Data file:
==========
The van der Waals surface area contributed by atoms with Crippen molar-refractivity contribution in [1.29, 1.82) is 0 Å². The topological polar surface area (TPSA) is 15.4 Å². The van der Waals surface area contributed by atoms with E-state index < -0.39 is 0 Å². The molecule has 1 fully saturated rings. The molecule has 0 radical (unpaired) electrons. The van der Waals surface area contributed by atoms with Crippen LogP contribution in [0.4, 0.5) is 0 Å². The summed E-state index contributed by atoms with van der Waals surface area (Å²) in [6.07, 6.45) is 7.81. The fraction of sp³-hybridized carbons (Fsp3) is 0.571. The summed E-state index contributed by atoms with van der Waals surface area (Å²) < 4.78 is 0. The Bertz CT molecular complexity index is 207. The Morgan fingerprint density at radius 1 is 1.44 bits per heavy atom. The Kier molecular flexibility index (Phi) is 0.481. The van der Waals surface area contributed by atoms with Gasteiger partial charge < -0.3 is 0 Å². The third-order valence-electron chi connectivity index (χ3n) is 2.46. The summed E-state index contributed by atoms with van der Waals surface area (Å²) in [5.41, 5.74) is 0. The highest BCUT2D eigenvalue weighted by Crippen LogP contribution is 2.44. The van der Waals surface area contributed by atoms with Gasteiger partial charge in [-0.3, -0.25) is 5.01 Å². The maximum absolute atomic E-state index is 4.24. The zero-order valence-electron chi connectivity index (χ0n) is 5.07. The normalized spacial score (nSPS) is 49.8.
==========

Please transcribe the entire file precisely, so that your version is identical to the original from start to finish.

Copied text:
The van der Waals surface area contributed by atoms with Crippen molar-refractivity contribution in [1.29, 1.82) is 0 Å². The topological polar surface area (TPSA) is 15.4 Å². The van der Waals surface area contributed by atoms with E-state index < -0.39 is 0 Å². The molecule has 1 fully saturated rings. The molecule has 0 radical (unpaired) electrons. The van der Waals surface area contributed by atoms with Crippen LogP contribution in [0.4, 0.5) is 0 Å². The summed E-state index contributed by atoms with van der Waals surface area (Å²) in [6.07, 6.45) is 7.81. The fraction of sp³-hybridized carbons (Fsp3) is 0.571. The summed E-state index contributed by atoms with van der Waals surface area (Å²) < 4.78 is 0. The Bertz CT molecular complexity index is 207. The Morgan fingerprint density at radius 1 is 1.44 bits per heavy atom. The Kier molecular flexibility index (Phi) is 0.481. The van der Waals surface area contributed by atoms with Gasteiger partial charge < -0.3 is 0 Å². The third-order valence-electron chi connectivity index (χ3n) is 2.46. The summed E-state index contributed by atoms with van der Waals surface area (Å²) in [5.41, 5.74) is 0. The highest BCUT2D eigenvalue weighted by Crippen LogP contribution is 2.44. The van der Waals surface area contributed by atoms with Gasteiger partial charge in [-0.3, -0.25) is 5.01 Å². The maximum absolute atomic E-state index is 4.24. The zero-order valence-electron chi connectivity index (χ0n) is 5.07. The normalized spacial score (nSPS) is 49.8.